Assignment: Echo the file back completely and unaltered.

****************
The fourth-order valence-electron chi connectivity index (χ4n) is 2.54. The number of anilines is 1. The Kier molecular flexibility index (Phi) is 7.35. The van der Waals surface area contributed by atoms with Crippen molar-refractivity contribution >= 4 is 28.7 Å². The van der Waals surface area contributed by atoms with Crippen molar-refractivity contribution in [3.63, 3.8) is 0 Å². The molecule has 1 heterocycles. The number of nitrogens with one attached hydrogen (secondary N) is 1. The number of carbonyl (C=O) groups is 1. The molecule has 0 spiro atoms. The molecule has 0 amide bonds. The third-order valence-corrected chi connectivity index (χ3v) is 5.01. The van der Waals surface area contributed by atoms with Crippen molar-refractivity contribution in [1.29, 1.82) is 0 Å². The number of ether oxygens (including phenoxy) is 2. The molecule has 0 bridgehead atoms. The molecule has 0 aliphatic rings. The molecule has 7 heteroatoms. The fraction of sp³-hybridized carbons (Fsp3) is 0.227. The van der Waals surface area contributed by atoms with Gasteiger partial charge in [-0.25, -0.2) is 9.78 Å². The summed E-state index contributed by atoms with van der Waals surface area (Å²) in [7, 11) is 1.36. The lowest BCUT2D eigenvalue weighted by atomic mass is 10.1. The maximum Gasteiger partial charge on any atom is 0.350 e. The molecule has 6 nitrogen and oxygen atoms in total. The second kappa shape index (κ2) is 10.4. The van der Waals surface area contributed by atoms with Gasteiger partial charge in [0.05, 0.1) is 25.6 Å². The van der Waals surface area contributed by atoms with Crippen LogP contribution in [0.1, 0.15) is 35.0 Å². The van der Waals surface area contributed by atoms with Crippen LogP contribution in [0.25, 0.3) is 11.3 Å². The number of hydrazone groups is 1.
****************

The fourth-order valence-electron chi connectivity index (χ4n) is 2.54. The number of anilines is 1. The Kier molecular flexibility index (Phi) is 7.35. The van der Waals surface area contributed by atoms with Crippen molar-refractivity contribution >= 4 is 28.7 Å². The van der Waals surface area contributed by atoms with Crippen molar-refractivity contribution in [3.63, 3.8) is 0 Å². The molecule has 1 heterocycles. The number of nitrogens with one attached hydrogen (secondary N) is 1. The number of carbonyl (C=O) groups is 1. The molecule has 0 spiro atoms. The molecule has 0 amide bonds. The third-order valence-corrected chi connectivity index (χ3v) is 5.01. The van der Waals surface area contributed by atoms with Crippen molar-refractivity contribution in [1.29, 1.82) is 0 Å². The number of ether oxygens (including phenoxy) is 2. The molecule has 0 bridgehead atoms. The molecule has 0 aliphatic rings. The molecule has 7 heteroatoms. The fraction of sp³-hybridized carbons (Fsp3) is 0.227. The van der Waals surface area contributed by atoms with Gasteiger partial charge in [-0.25, -0.2) is 9.78 Å². The summed E-state index contributed by atoms with van der Waals surface area (Å²) in [7, 11) is 1.36. The lowest BCUT2D eigenvalue weighted by atomic mass is 10.1. The maximum Gasteiger partial charge on any atom is 0.350 e. The molecule has 6 nitrogen and oxygen atoms in total. The second kappa shape index (κ2) is 10.4. The van der Waals surface area contributed by atoms with Gasteiger partial charge in [0.05, 0.1) is 25.6 Å². The van der Waals surface area contributed by atoms with Crippen LogP contribution in [0.1, 0.15) is 35.0 Å². The van der Waals surface area contributed by atoms with Crippen LogP contribution in [0.25, 0.3) is 11.3 Å². The number of hydrazone groups is 1.